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Series: Rereading the Vorkosigan Saga

Rereading the Vorkosigan Saga: Falling Free, Chapters 9-12

Welcome back to the Vorkosigan reread!

Last week, three chapters seemed like too much. This week, I’m throwing myself headlong into the breach—falling free, as it were—as the Quaddies stage the Revolution. We’re tackling chapters 9-12. If you need to catch up on the reading, the blog post will still be here when you get back. Maybe a little further down the page. You can bookmark it, if you’re worried.

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Series: Rereading the Vorkosigan Saga

Rereading the Vorkosigan Saga: Falling Free Chapters 7 and 8

Welcome back to the Vorkosigan reread!

True confessions here people—the chapter announcements at the end of each post are a lie. I expected to do chapter 7 this week, but then realized that I had missed the chapter break between 7 and 8. And also the one between 8 and 9. Chapter 8 leaves a lot of loose ends, but chapter 9 was too much for this week. It’s next week! Along with chapter 10. Probably.

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Series: Rereading the Vorkosigan Saga

A Horse-lover’s Guide to The Blue Sword

Robin McKinley’s The Blue Sword was published in 1982. It’s a story about Imperialism; Fantasy Britain, known as Home, has conquered most of an area that I sort of think is Fantasy Iraq, and is staring across their border at the kingdom of Damar, which is more or less roughly Fantasy Iran (although it is a lot smaller and not notably Muslim). Damar is facing a threat of invasion from The North, which is an otherwise unnamed nation-like entity that I think of as Fantasy Afghanistan.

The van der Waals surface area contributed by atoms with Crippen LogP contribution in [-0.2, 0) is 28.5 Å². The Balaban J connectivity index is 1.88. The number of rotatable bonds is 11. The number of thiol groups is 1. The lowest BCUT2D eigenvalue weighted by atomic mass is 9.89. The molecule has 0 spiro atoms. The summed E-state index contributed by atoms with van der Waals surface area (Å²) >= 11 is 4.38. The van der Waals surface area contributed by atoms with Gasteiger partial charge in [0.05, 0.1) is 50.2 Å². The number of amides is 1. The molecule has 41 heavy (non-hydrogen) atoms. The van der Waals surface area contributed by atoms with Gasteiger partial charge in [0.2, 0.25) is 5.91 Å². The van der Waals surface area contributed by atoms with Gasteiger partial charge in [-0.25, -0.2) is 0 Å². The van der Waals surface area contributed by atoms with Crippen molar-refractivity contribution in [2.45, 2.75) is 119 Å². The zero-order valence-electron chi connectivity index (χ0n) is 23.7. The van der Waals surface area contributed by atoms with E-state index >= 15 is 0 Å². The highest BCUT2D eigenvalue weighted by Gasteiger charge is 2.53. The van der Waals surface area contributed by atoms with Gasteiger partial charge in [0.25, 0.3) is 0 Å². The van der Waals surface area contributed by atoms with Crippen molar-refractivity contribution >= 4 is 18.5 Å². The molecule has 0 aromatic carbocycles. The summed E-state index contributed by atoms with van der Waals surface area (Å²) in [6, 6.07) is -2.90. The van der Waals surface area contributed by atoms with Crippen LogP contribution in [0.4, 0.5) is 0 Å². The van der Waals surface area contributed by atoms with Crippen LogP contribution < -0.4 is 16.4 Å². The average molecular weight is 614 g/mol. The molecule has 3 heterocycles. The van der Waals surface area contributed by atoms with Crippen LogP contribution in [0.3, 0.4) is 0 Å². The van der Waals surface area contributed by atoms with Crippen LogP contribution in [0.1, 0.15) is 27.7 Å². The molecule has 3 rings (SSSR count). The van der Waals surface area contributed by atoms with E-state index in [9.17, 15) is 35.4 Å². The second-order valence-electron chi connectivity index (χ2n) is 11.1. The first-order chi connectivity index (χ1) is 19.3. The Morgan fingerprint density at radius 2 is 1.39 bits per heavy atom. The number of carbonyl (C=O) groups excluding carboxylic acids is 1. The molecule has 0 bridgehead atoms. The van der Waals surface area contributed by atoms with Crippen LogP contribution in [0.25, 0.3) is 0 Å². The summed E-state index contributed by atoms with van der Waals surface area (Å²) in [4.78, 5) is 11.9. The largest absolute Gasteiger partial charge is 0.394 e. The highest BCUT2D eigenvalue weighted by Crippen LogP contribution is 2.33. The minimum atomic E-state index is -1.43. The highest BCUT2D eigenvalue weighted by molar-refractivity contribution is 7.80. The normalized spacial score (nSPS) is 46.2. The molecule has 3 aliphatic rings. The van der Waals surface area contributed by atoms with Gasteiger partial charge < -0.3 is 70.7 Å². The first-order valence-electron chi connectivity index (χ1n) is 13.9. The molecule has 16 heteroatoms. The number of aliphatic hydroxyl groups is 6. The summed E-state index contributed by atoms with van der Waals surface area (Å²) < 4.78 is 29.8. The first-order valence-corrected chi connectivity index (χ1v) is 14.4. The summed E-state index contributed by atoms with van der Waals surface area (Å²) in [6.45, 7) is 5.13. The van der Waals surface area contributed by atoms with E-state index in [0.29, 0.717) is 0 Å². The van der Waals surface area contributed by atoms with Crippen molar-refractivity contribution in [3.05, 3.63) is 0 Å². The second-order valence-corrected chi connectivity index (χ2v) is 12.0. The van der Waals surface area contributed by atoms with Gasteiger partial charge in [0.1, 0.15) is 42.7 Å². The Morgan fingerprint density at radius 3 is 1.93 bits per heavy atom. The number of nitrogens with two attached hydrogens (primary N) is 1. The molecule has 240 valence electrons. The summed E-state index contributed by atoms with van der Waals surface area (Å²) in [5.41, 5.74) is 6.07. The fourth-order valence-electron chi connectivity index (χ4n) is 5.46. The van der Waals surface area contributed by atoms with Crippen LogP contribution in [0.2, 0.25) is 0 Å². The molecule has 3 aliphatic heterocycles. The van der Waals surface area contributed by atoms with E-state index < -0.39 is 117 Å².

Our perspective on this complex and probably important geopolitical situation comes from 19-year-old Angharad Crewe. She has relocated from Home to Fort General Mundy, on the Damarian border following the deaths of both of her parents, because her brother, who is some kind of subaltern, is stationed there. Life and society at this military outpost on the border is basically just like you would think it would be if you’ve read all of Kipling’s poetry, not just “If,” The White Man’s Burden,” and maybe “Gunga Din.” That’s a lot of reading, and you don’t feel like doing that? Totally okay—now you know why I’m not reading Fellowship of the Ring. For those of you who think a Martini is just a beverage and don’t know what happened to the last of the Light Brigade, let me assure you that Kipling’s view of the British Empire was a celebration of all its problematic glory, with a couple of soap operas thrown in for good measure. Which is to say, The Blue Sword has plenty to offer readers who aren’t in it for the horses.

But it’s also a love story told in three horses.

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Rereading the Vorkosigan Saga: Falling Free, Chapter 4

Welcome back to the Vorkosigan reread!

At the end of chapter 3, Claire, Tony, and Andy were stowed away on a shuttle heading not for the nearest space station as they had planned, but for the planet Rodeo. Silver, distracting the pilot and expanding her collection of book discs, was unable to alert them to the schedule change. This week, things go badly for everyone…

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Series: Rereading the Vorkosigan Saga

A Horse-lovers’ Guide to The Hobbit

A certain degree of affection for Tolkien and his works is almost a geek shibboleth, so I’ve spent a fair amount of time feeling bad about my almost total indifference towards The Lord of the Rings. I enjoyed Bilbo’s eleventy-first birthday party, but absolutely could not tolerate the Mines of Moria, or whatever it was they had to trudge through for, like, ever to get to I don’t even know where because I gave up. I never even tried the rest of the trilogy. I thought the movies were OK, but kind of long. I don’t think this makes me a bad geek. I’ve read Diana Wynne Jones’s description of Tolkien as a lecturer at Oxford, and I don’t think I’m missing that much.